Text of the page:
It’s a beautiful microcosm exemplified by the journey Emma Donaldson, a 30 year-old consultancy director from Melbourne, has taken with her mother, who suffers from bipolar disorder. Emma began noticing her mother’s “quirks” from a young age.
“Whilst thinking my upbringing was fairly normal, I did notice Mum had some difficulties that would leave her distressed and in states of despair. That was debilitating for her,” Emma says. “The behaviours got worse over time, and when it was time for me to leave the country to pursue studies in the city, her condition worsened.”
It wasn’t until Emma was in her twenties that intervention was necessary to get some solid support for her mother. “Dragging her, literally kicking and screaming to the doctor to get help, admitting her into psychiatric hospitals [and] seeing her lose her independence are just some of the heart-wrenching and traumatic experiences etched in my heart and mind that will take a long time to recover from,” she says.
But Emma is in a place now where she can appreciate her mother for who she is.
“Mum’s quirks and creative mind should not go to waste, and that value has been gleaned from having a mentally ill parent.”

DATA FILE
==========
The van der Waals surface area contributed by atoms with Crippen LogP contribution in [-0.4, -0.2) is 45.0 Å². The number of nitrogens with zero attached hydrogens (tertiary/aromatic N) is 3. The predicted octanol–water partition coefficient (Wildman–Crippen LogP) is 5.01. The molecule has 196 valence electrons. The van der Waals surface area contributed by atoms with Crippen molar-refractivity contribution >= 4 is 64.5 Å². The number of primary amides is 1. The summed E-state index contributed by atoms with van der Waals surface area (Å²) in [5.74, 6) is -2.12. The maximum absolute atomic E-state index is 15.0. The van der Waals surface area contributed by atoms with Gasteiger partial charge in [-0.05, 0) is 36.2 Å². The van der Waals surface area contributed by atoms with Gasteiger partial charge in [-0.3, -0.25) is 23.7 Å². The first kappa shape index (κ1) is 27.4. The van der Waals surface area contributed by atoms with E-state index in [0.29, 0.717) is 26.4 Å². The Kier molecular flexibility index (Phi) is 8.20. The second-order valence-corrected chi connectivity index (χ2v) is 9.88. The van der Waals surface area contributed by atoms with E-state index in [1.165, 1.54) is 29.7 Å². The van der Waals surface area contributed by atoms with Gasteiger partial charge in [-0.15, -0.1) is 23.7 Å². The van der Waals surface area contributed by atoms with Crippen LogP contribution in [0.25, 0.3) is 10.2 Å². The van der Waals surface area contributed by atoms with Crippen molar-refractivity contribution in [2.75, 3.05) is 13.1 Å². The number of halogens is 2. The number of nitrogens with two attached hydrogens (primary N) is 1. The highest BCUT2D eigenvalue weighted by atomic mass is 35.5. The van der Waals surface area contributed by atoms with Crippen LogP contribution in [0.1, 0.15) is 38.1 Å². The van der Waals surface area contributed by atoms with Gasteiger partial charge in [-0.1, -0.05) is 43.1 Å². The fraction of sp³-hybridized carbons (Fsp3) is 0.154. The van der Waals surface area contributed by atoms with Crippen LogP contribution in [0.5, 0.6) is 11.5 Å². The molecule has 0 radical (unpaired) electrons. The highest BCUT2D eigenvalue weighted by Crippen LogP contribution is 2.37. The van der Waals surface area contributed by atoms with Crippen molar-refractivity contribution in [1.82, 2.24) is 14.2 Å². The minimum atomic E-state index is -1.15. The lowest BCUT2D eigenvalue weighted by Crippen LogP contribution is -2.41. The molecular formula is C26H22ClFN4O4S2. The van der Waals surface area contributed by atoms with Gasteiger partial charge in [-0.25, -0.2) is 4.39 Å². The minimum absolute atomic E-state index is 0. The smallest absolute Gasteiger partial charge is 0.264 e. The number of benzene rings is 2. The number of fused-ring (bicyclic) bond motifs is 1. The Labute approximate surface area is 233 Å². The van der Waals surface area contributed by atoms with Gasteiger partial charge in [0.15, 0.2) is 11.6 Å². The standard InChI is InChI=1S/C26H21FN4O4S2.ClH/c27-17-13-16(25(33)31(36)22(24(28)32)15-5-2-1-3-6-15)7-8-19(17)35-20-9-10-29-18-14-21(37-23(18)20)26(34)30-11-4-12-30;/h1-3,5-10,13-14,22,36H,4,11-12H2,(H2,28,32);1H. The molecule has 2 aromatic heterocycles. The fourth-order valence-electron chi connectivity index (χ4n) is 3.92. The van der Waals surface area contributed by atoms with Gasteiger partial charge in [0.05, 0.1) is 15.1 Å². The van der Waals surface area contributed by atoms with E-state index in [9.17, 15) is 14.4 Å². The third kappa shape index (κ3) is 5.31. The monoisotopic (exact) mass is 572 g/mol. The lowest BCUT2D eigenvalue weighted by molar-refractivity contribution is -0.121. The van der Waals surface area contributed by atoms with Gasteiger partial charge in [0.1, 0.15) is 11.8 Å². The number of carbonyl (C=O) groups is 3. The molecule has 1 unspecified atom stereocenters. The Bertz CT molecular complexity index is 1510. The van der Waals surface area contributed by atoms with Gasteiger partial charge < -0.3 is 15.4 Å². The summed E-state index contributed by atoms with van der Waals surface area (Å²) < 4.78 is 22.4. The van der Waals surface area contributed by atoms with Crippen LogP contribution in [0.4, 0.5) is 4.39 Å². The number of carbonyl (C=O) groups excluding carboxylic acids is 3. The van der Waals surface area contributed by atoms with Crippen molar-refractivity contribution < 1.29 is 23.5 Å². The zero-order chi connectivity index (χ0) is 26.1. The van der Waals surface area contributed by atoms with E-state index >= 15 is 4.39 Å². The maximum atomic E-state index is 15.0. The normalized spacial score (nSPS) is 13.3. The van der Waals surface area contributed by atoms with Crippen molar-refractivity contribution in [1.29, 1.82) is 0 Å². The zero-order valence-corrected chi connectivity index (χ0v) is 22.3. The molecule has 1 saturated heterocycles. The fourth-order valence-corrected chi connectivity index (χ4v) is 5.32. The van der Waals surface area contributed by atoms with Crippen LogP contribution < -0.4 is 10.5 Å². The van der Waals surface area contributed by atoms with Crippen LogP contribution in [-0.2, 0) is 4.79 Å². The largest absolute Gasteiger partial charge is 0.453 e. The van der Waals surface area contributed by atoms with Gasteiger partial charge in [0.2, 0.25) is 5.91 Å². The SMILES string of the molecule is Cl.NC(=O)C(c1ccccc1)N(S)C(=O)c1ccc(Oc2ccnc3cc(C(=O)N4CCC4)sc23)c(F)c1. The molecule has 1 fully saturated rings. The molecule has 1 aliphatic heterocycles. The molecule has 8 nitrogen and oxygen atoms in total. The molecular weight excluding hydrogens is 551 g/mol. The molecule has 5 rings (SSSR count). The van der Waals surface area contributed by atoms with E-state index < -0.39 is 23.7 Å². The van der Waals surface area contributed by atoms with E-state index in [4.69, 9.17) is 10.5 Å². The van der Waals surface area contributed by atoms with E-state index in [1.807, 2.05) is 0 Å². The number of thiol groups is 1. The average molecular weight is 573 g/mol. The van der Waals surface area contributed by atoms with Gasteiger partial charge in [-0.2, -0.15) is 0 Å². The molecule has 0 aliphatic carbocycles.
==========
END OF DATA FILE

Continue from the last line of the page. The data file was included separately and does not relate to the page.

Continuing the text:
Her words of advice for young women in a similar position are searing, and applicable to the tumultuous dynamics of any mother-daughter bond, let alone the complexities involved when mental illness is also a factor.
“Remember that your parent is a human first, whatever label they receive to describe their mental illness,” Emma urges. “They are Peter, Sue, Jenny or Dave first, your Mum or your Dad, with a mind and heart to be listened to.”
*Some names have been changed to protect privacy at the request of participants.
If this story brings up any issues for you, please call Lifeline on 13 11 14.
See the original publication of this article at BirdeeMag